Original material created at the time of the event or by the subject you are studying. This kind of material is the closest you can get to your actual subject, unfiltered by later scholars and critics. Examples of primary sources include:
original works of research
survey and poll data
newspaper accounts of an event as it happened
A work that analyzes primary sources. They can also act as primary sources, depending on your subject. Secondary sources include:
A source that indexes or otherwise collects primary or secondary sources. These sources tend to be most useful as jumping off points for your research, leading you to the more in-depth secondary and primary material. Examples include:
A brief description of a source (book, article, web page, image or other) that has been quoted, paraphrased, or used as an authority. Citation format will vary by subject area; consult the appropriate style manual. Example:
Harling Stalker, L. L. (2000) Wool and needles in my casket: Knitting as habit among rural Newfoundland women. Master's thesis, Memorial University of Newfoundland.
Software that helps you keep track of your sources and generates bibliographies/ works cited pages. Examples include RefWorks, Zotero, Mendeley, and EndNote. For more information, see this guide to citation managers.
An organized digital collection of references to published literature. Databases allow you to find journal articles, or other types of literature, on a particular topic. Many (but not all) may include full text or links to full text. Click here for a list of databases available to members of the Brown community.
A summary and synthesis of scholarly research on a specific topic. It is used to determine what research has been done on your topic, and to help you build on existing scholarship to contextualize your own work. Most common in the social sciences and sciences. One place to find literature reviews is Annual Review, which covers a wide variety of subject areas.
A scholarly, single volume, in depth treatment of one topic, written for an academic audience. For example, Piero Della Francesca : a mathematician's art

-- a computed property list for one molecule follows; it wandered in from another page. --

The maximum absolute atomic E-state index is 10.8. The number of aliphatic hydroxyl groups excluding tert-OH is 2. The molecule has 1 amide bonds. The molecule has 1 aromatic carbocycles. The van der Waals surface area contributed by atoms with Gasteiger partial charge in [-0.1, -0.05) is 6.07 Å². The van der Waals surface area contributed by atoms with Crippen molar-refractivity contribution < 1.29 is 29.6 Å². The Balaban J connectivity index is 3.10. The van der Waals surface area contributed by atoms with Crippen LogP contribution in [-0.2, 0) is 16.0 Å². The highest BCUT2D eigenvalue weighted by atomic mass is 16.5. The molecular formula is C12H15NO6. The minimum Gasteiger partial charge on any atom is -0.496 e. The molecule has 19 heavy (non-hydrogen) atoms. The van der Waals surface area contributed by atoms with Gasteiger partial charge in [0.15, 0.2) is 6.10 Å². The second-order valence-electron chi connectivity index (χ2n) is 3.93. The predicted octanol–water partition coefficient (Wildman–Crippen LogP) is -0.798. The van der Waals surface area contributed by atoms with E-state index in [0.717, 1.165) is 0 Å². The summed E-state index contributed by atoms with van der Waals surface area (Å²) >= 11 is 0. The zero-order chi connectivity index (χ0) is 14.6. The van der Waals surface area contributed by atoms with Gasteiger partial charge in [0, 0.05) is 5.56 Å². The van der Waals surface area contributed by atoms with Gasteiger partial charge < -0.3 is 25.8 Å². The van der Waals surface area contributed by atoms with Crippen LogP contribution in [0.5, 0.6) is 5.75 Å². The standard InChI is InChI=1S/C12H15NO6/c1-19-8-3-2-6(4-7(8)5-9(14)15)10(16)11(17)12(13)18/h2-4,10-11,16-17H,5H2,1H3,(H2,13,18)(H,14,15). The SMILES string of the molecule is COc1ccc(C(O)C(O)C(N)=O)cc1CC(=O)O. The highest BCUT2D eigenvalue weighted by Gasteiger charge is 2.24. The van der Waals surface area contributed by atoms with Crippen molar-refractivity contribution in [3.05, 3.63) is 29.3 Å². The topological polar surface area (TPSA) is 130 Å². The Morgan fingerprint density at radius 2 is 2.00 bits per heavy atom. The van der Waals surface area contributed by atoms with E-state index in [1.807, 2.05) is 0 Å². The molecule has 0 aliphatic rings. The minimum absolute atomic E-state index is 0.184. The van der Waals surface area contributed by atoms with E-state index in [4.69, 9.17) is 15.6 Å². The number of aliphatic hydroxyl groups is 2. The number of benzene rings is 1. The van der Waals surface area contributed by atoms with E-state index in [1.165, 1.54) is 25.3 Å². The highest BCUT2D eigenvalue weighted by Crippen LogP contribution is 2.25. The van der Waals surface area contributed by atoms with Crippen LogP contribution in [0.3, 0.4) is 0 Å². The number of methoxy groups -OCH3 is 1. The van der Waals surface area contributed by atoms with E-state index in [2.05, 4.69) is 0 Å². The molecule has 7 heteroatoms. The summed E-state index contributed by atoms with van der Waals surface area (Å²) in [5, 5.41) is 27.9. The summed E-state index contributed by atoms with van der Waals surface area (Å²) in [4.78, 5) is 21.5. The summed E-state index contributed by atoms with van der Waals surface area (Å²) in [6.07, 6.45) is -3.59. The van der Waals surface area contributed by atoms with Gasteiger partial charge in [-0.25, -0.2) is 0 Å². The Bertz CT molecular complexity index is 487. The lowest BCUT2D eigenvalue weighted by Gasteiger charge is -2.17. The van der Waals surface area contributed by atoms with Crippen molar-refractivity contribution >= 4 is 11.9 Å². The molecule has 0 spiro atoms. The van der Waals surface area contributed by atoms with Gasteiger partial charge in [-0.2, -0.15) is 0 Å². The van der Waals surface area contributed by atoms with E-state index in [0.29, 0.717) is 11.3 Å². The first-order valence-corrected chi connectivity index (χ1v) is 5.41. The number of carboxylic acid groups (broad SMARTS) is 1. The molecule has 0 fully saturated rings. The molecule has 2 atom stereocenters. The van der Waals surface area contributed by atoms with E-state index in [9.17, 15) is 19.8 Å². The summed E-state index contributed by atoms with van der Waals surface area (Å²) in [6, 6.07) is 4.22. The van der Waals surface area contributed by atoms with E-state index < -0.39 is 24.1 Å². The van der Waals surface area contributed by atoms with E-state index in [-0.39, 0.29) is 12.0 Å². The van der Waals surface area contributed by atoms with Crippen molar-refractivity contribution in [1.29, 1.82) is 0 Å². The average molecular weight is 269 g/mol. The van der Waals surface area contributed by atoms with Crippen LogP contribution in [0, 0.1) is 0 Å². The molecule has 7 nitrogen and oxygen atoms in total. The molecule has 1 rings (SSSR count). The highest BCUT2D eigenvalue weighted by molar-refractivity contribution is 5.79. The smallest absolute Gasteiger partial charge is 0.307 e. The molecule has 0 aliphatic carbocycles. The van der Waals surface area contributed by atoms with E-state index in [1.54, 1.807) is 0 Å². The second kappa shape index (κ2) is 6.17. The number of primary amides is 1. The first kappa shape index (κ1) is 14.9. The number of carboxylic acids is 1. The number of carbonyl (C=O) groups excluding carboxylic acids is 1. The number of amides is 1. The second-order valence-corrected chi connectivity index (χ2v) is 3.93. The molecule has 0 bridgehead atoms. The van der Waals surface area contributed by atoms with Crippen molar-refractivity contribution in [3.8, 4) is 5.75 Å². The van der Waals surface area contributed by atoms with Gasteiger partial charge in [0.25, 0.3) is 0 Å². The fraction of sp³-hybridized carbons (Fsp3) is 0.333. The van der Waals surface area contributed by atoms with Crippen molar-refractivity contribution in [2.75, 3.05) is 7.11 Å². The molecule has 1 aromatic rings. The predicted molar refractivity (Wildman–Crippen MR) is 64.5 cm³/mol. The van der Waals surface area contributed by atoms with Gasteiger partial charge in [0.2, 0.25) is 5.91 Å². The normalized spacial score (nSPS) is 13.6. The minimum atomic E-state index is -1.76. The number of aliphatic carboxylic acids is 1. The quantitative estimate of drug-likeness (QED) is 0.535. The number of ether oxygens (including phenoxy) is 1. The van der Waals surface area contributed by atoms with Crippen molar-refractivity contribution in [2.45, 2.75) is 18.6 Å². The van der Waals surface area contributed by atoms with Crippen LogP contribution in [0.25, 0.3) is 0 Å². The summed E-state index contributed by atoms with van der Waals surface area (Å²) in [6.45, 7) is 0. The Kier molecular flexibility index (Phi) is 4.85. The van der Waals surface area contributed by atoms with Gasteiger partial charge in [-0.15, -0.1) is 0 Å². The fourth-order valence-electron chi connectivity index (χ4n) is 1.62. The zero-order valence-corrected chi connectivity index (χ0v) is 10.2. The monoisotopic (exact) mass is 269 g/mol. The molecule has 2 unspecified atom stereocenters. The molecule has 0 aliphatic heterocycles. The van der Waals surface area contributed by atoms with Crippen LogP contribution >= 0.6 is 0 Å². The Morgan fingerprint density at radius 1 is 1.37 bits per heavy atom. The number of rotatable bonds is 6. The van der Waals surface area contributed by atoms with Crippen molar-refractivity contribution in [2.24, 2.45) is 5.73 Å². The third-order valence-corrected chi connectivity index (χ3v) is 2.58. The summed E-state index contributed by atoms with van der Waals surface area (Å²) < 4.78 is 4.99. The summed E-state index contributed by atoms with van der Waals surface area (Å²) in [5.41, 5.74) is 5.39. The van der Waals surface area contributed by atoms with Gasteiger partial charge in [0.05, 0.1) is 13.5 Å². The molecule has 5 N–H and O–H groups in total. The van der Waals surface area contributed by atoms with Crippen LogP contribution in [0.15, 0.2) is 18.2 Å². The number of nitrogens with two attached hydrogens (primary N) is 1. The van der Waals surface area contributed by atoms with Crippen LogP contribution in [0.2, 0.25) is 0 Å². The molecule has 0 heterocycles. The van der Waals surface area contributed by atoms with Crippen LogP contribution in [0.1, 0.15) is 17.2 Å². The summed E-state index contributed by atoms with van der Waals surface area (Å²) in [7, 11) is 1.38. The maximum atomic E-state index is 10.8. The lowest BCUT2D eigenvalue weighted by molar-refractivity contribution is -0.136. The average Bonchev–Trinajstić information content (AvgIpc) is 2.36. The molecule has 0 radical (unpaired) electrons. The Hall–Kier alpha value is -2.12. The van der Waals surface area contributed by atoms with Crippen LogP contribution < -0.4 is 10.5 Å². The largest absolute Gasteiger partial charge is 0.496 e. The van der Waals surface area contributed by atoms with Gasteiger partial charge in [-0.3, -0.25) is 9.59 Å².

Articles in scholarly publications have gone through an editorial review by a panel of experts. This process is peer review, and it ensures that the article has met requirements for publication in a scholarly journal.
For more information, see this site by publisher Elsevier: What is peer review?
A publication appearing on a regular basis. May include articles, stories, and other writings. Examples include magazines, journals, and bulletins. Search electronic periodicals available at Brown here.
Using another's ideas or work without assigning credit. May be intentional or unintentional. For more information, see the Avoid Plagiarism page on this guide.
Popular Magazine/ Periodical
A magazine or newspaper written for the general reader rather than a scholarly audience. Articles are often unsigned, sources are not always identified, and the level of writing is accessible to most readers. Popular periodicals usually include advertisements and glossy pictures. Examples include Rolling Stone, Time, Sports Illustrated, Smithsonian...and Cat Fancy.
Scholarly/ Academic Journal
A periodical comprised of academic, often peer-reviewed articles. These articles are written by scholars for scholars and students, usually signed with the author's name and affiliation, and contains citations. Examples include the William and Mary Quarterly, American Ethnologist, Nature, British Medical Journal (BMJ), October, and Black Music Research Journal.
A librarian who specializes in a specific subject area or areas. They acquire materials for teaching and research, instruct faculty and students on how best to use these materials, and assist in the research process. Here we are!